US, Gulf states slap new sanctions on Hezbollah leadership

Hezbollah leader Hassan Nasrallah (left) and his deputy, Naim Qassem. (AFP & Reuters photos)
Updated 17 May 2018
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US, Gulf states slap new sanctions on Hezbollah leadership

  • The US Treasury Department said four other individuals were also sanctioned, as was the group Daesh in the Greater Sahara, which was designated as a foreign terrorist organization
  • Wednesday’s sanctions targeted members of the primary decision-making body of Hezbollah

WASHINGTON: The United States and Gulf partners imposed additional sanctions on Lebanon’s Hezbollah leadership on Wednesday, targeting its top two officials, Hassan Nasrallah and his deputy, Naim Qassem.
The US Treasury Department said four other individuals were also sanctioned, as was the group Daesh in the Greater Sahara, which was designated as a foreign terrorist organization.
It was the third round of sanctions announced by Washington since the United States pulled out of the Iran nuclear deal last week.
Wednesday’s sanctions targeted members of the primary decision-making body of Hezbollah, Treasury said in a statement.
“By targeting Hezbollah’s Shoura Council, our nations collectively rejected the false distinction between a so-called ‘Political Wing’ and Hezbollah’s global terrorist plotting,” Treasury Secretary Steven Mnuchin said.
The move expands US sanctions against Nasrallah, who was sanctioned by Washington in 1995 for threatening to disrupt the Middle East peace process and again in 2012 over Syria. It is, however, the first time that the US Treasury has acted against Qassem, who is being listed for his ties to Hezbollah.
The measures were imposed jointly by Washington and its partners in the Terrorist Financing and Targeting Center (TFTC), which includes Saudi Arabia, Bahrain, Kuwait, Oman, Qatar and United Arab Emirates, it said.
The Gulf states targeted four of the movement’s committees and ordered individuals’ assets and bank accounts frozen.

On Tuesday, the US imposed sanctions on Iran’s central bank governor and an Iraq-based bank for “moving millions of dollars” for Iran’s Revolutionary Guard.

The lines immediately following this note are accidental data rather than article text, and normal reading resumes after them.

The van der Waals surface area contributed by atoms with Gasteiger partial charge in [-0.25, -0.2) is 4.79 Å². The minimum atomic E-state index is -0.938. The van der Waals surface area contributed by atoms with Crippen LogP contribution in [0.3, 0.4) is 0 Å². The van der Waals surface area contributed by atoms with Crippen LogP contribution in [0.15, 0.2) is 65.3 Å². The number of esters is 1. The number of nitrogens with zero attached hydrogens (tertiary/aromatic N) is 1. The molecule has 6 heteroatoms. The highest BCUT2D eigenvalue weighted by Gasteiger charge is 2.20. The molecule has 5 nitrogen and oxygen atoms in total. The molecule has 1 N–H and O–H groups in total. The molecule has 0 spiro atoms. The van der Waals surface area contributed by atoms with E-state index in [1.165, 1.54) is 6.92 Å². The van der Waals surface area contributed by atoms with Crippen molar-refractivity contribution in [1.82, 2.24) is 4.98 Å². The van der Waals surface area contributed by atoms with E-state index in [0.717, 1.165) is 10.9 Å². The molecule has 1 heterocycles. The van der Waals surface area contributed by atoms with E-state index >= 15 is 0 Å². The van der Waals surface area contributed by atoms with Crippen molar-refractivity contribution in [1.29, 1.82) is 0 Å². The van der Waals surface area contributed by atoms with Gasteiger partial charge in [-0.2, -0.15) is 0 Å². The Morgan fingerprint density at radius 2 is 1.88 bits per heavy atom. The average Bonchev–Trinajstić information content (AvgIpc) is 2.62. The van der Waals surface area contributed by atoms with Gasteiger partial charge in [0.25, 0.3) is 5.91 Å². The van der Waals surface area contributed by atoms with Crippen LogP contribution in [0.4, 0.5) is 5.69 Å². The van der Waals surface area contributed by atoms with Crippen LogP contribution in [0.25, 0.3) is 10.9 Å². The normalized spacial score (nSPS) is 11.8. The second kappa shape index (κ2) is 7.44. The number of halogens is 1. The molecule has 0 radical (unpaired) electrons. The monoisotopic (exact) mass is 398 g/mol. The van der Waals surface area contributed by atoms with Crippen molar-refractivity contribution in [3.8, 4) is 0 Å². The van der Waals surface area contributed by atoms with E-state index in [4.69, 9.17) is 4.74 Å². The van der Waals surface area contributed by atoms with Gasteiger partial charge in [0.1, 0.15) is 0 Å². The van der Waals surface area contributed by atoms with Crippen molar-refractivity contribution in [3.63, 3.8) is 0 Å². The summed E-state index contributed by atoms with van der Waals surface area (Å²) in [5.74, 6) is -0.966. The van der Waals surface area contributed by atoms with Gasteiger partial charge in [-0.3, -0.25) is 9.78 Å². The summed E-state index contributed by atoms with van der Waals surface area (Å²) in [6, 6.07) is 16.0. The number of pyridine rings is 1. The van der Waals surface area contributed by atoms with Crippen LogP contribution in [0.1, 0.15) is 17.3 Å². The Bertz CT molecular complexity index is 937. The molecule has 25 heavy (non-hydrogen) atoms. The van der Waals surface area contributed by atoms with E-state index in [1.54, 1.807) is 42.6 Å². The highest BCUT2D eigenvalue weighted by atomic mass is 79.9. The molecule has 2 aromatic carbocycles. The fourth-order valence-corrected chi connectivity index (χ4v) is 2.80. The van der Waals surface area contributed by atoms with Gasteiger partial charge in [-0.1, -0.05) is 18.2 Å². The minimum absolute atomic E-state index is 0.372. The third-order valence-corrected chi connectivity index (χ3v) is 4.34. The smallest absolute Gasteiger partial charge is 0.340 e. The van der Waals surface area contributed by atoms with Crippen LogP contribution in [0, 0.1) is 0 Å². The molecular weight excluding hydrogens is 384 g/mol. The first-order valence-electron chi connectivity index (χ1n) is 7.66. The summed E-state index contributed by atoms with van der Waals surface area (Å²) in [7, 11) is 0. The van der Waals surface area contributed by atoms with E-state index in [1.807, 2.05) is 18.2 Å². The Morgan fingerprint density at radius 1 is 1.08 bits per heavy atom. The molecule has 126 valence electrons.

Last week, the US Treasury Department imposed sanctions against six individuals and three companies it said were funneling millions of dollars to the Revolutionary Guard’s external arm, Quds Force.

 

 


War on militants ‘won’t end unless West tackles root causes’

Daesh militants wave flags on their vehicles in a convoy on a road leading to Iraq. (AP)
Updated 15 December 2018
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War on militants ‘won’t end unless West tackles root causes’

  • Driven from lands it once held sway over in Syria and Iraq, Daesh has returned to its origins as an underground militant outfit
  • “Beyond the tactical victories on the ground, the current strategy is failing”

WASHINGTON: Western powers fighting militant groups around the globe are condemned to a never-ending battle if they only tackle the symptoms and not the underlying causes of militant insurgency, experts say.

“Beyond the tactical victories on the ground, the current strategy is failing,” said Katherine Zimmerman, who wrote a recent report for the American Enterprise Institute.

“Every soldier and intelligence analyst that has worked on this problem understands what is happening,” Zimmerman told AFP.

“They understand that what they are doing is a temporary solution. It’s ending the immediate threat but not stabilizing or moving us forward. The problem comes down to policy and politics,” she noted.

“It’s easy to say, ‘We’re going to kill the person responsible for making the bomb.’ It is much more difficult to say that our partner government has disenfranchised this group and it’s one of the reasons why this person joins the terrorist group. And now he is the bomb maker.”

Driven from lands it once held sway over in Syria and Iraq, Daesh has returned to its origins as an underground militant outfit because the conditions that spawned it — a deep discontent among most Iraqis and Syrians — have persisted, experts say.

“The West is on the road to winning all the battles and losing the war,” warned Zimmerman.

In a report last month on the resurgence of Daesh as a clandestine guerrilla group, the Center for Strategic and International Studies (CSIS) said that while the US and allied governments have weakened some groups like Daesh, “many of the underlying causes have not been adequately addressed.”

Those root causes include a “fragile state with weak or ineffective governing institutions” in areas affected by militant activity, where the extremists can establish a sanctuary, the CSIS experts said.

They took maps showing areas where Al-Qaeda and Daesh were active and compared them to maps displaying “government effectiveness,” based on World Bank statistics.

The result was clear: Most of the countries where the insurgents are active — Yemen, Syria, Iraq, Afghanistan, Libya, Mali, Nigeria, Somalia — are also in the bottom 10 percent for government effectiveness.

At a conference this week in Washington, retired Marine Gen. John Allen — who once commanded US forces in Afghanistan and now heads the prestigious Brookings Institution — said the West had to get ahead of the issue and ask, “Where should we be looking for the next problems?”

“We should spend a great deal more time looking at those areas that are in fragile or failing states,” said Allen, who also served as presidential envoy to the international coalition battling Daesh.

“We have to recognize the hotspots where the human condition prompts the radicalization of large sectors of the population,” he added.

“Often we join the conversation when the process of radicalization has been in place for quite a long time.”

Allen noted that the problem is “a development issue, much more than a counter-terrorism issue.”